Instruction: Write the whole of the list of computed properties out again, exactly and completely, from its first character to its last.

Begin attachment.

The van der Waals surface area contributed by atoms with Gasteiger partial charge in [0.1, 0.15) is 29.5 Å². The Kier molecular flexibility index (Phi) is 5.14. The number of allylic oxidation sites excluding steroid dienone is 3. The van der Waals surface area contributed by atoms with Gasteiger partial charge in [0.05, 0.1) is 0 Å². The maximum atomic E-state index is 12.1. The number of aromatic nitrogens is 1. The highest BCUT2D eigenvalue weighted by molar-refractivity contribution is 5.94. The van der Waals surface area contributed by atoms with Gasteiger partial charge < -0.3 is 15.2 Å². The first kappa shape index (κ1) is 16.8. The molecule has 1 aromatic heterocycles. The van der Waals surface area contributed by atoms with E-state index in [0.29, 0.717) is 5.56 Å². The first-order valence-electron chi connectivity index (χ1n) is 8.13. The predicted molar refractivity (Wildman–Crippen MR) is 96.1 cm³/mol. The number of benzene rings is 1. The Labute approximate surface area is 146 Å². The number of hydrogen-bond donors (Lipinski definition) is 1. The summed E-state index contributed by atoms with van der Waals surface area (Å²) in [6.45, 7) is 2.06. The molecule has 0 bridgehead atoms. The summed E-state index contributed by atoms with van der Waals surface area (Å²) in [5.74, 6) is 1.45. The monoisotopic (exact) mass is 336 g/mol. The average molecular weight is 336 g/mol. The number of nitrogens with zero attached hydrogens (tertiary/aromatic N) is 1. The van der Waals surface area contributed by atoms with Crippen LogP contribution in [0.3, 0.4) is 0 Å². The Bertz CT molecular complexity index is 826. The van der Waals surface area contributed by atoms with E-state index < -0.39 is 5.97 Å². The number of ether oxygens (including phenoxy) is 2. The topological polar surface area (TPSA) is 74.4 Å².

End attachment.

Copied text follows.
The van der Waals surface area contributed by atoms with Gasteiger partial charge in [0.1, 0.15) is 29.5 Å². The Kier molecular flexibility index (Phi) is 5.14. The number of allylic oxidation sites excluding steroid dienone is 3. The van der Waals surface area contributed by atoms with Gasteiger partial charge in [0.05, 0.1) is 0 Å². The maximum atomic E-state index is 12.1. The number of aromatic nitrogens is 1. The highest BCUT2D eigenvalue weighted by molar-refractivity contribution is 5.94. The van der Waals surface area contributed by atoms with Gasteiger partial charge < -0.3 is 15.2 Å². The first kappa shape index (κ1) is 16.8. The molecule has 1 aromatic heterocycles. The van der Waals surface area contributed by atoms with E-state index in [0.29, 0.717) is 5.56 Å². The first-order valence-electron chi connectivity index (χ1n) is 8.13. The predicted molar refractivity (Wildman–Crippen MR) is 96.1 cm³/mol. The number of benzene rings is 1. The Labute approximate surface area is 146 Å². The number of hydrogen-bond donors (Lipinski definition) is 1. The summed E-state index contributed by atoms with van der Waals surface area (Å²) in [6.45, 7) is 2.06. The molecule has 0 bridgehead atoms. The summed E-state index contributed by atoms with van der Waals surface area (Å²) in [5.74, 6) is 1.45. The monoisotopic (exact) mass is 336 g/mol. The average molecular weight is 336 g/mol. The number of nitrogens with zero attached hydrogens (tertiary/aromatic N) is 1. The van der Waals surface area contributed by atoms with Crippen LogP contribution in [0.3, 0.4) is 0 Å². The Bertz CT molecular complexity index is 826. The van der Waals surface area contributed by atoms with E-state index < -0.39 is 5.97 Å². The number of ether oxygens (including phenoxy) is 2. The topological polar surface area (TPSA) is 74.4 Å².